Tag Archives: donations

2018: time for USA nonprofits to be demanding

Did you know Meals on Wheels is being hit HARD by big budget cuts?

And Meals on Wheels isn’t the only one: many of the nonprofits that provide critical services and improve our quality of life and protect the environment all over the USA are NOT funded primarily by charity – by individuals and corporations giving money – and that means their already precarious funding situation is about to get more dire with the current federal government and philosophy of the majority of Congress. That’s not a political opinion: that’s a reality.

Meals on Wheels, like many nonprofits, does NOT get most of its funding from donations: a third of its funding comes from a provision of the Older Americans Act signed into law by President Nixon in 1972. The rest comes from state and local governments, corporate donations, and individual charity. But the OAA, like most government programs, is being scaled back, including federal and state government funding for Meals on Wheels. Among the reasons government officials are giving for the funding cuts, besides that “charity will take care of it” is that they doubt the program is needed – and say there’s no data to prove it is, let alone that it is doing anything critically necessary. As this December 2017 article in Slate notes, part of the problem is that Meals on Wheels data hasn’t been robust until recently:

A literature review in 2015 found that most studies related to home-delivered meal programs were small, unrigorously designed, and measured “self-reported dietary intake,” an unreliable metric. (Try measuring what you eat for a week.) Though senior nutrition advocates swore by the program, the lack of data made it harder to argue for more funding and may be the reason the OAA’s nutrition program has floundered. For many poverty programs, robust data are necessary for survival but not sufficient. Meals on Wheels programs are stuck in an appropriations purgatory where many don’t receive enough money to stay at capacity, much less expand, but they’re too adored to be cut much without political reprisal.

But the article also notes that, in 2013, a public health researcher at Brown University, published a paper that found “if all states had increased by 1 percent the number of adults age 65 or older who received home-delivered meals in 209 under title III of the OAA, total annual savings to states’ Medicaid programs could have exceeded $109 million.” Most of the savings would come from keeping seniors in their homes and out of nursing homes, which are more expensive. 92% percent of Meals on Wheels recipients say the service lets them live at home.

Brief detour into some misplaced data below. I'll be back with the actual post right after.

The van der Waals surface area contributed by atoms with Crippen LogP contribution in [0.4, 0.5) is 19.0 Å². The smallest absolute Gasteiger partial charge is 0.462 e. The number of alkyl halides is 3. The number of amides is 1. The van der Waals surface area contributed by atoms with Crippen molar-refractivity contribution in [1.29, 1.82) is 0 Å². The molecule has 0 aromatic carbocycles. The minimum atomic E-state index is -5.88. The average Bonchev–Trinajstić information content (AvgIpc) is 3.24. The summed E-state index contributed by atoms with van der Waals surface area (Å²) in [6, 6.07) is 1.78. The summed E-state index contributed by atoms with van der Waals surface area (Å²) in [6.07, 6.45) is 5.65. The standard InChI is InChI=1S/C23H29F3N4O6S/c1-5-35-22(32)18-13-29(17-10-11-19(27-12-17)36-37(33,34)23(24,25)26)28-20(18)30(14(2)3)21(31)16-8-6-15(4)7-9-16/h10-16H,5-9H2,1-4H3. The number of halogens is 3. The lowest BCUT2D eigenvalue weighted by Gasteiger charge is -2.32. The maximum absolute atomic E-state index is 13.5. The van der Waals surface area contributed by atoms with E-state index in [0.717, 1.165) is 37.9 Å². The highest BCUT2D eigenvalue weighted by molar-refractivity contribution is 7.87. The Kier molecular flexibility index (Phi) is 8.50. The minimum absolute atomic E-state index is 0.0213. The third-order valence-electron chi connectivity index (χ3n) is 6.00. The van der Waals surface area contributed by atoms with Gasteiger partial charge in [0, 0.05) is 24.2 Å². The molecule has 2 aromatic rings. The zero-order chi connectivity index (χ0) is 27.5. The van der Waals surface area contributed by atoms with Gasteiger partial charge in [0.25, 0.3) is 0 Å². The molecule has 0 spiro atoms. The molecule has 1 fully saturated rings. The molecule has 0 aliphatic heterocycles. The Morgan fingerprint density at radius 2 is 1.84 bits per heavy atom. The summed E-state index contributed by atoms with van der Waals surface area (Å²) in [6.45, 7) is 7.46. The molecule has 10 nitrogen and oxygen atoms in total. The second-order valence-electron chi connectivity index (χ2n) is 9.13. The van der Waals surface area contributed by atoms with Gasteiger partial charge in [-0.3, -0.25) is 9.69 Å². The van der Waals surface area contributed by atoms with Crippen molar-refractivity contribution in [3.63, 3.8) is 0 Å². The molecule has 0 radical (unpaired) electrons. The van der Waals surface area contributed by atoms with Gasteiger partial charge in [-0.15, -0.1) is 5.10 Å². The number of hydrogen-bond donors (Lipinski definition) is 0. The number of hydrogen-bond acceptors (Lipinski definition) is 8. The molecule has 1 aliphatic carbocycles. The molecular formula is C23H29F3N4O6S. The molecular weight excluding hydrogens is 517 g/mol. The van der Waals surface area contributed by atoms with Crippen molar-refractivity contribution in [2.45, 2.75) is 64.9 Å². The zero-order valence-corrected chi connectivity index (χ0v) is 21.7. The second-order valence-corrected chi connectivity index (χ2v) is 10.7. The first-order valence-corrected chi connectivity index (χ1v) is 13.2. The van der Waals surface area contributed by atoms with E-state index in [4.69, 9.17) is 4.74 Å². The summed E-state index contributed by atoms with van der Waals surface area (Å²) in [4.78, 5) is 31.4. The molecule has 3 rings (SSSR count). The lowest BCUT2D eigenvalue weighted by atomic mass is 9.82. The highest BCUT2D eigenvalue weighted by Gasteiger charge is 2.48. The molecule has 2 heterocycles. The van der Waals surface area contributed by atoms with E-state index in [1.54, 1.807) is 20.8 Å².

Meals on Wheels has relied on its VERY well known name and mission statement to be enough for government funding, let alone charitable gifts. No more. It needs data to prove the need for its existence and data to prove that its effective – not just number of meals delivered and number of seniors served, but how that changed anyone’s physical or mental health, let alone what independence it created and, ultimately, how much money it saved taxpayers.

And the same is true for YOUR nonprofit.

The United States federal government has just passed a massive tax cut that is giving all of these corporations and very well-off entrepreneurs and business owners a great deal of even more money. Meanwhile, several issues are at a crisis point in the USA: homelessness, poverty among people that are working full time, lack of affordable housing, opioid addiction (as well as other drug addictions), lack of access to health care, lack of access to dental care, understaffed schools in crumbling buildings, failing infrastructure, under-staffed public lands, arts groups on the brink of bankruptcy, and on and on.

So it’s time, for nonprofits in 2018 to be demanding.

Corporations, high-tech gurus and rich entrepreneurs like to tell nonprofits what they should be doing.

You should be using such-and-such fantastic new software/tech tool

You should be using social media more effectively.

You should be involving more volunteers.

You should have micro tasks and expert tasks and group tasks for volunteers.

You should be using meta data more often and more effectively.

You should have a program that addresses such-and-such.

You should do such-and-such activity.

And on and on.

Oh, but, when it comes time for funding any of those activities, they also love to say, “Sorry, we don’t fund overhead.” Let’s make 2018 the year nonprofits turn that statement on its head. Let’s make 2018 the year government officials and corporate leaders hear loud and clear that what they want from nonprofits takes MONEY.

Every time someone says,”You should be doing this,” tell them how much that will cost and ask them how much they will be able to donate to make that happen.

If a corporation asks you to give feedback on an employee volunteering idea or other philanthropic activity, say you would be happy to – and tell them what your hourly consulting fee will be.

If a corporate person says your executive director makes too much money, ask that person how much he or she makes, plus what benefits he or she gets (retirement, paid vacation weeks, bonuses, health care insurance coverage, etc.), and offer a comparison for your executive director, including level and type of responsibility.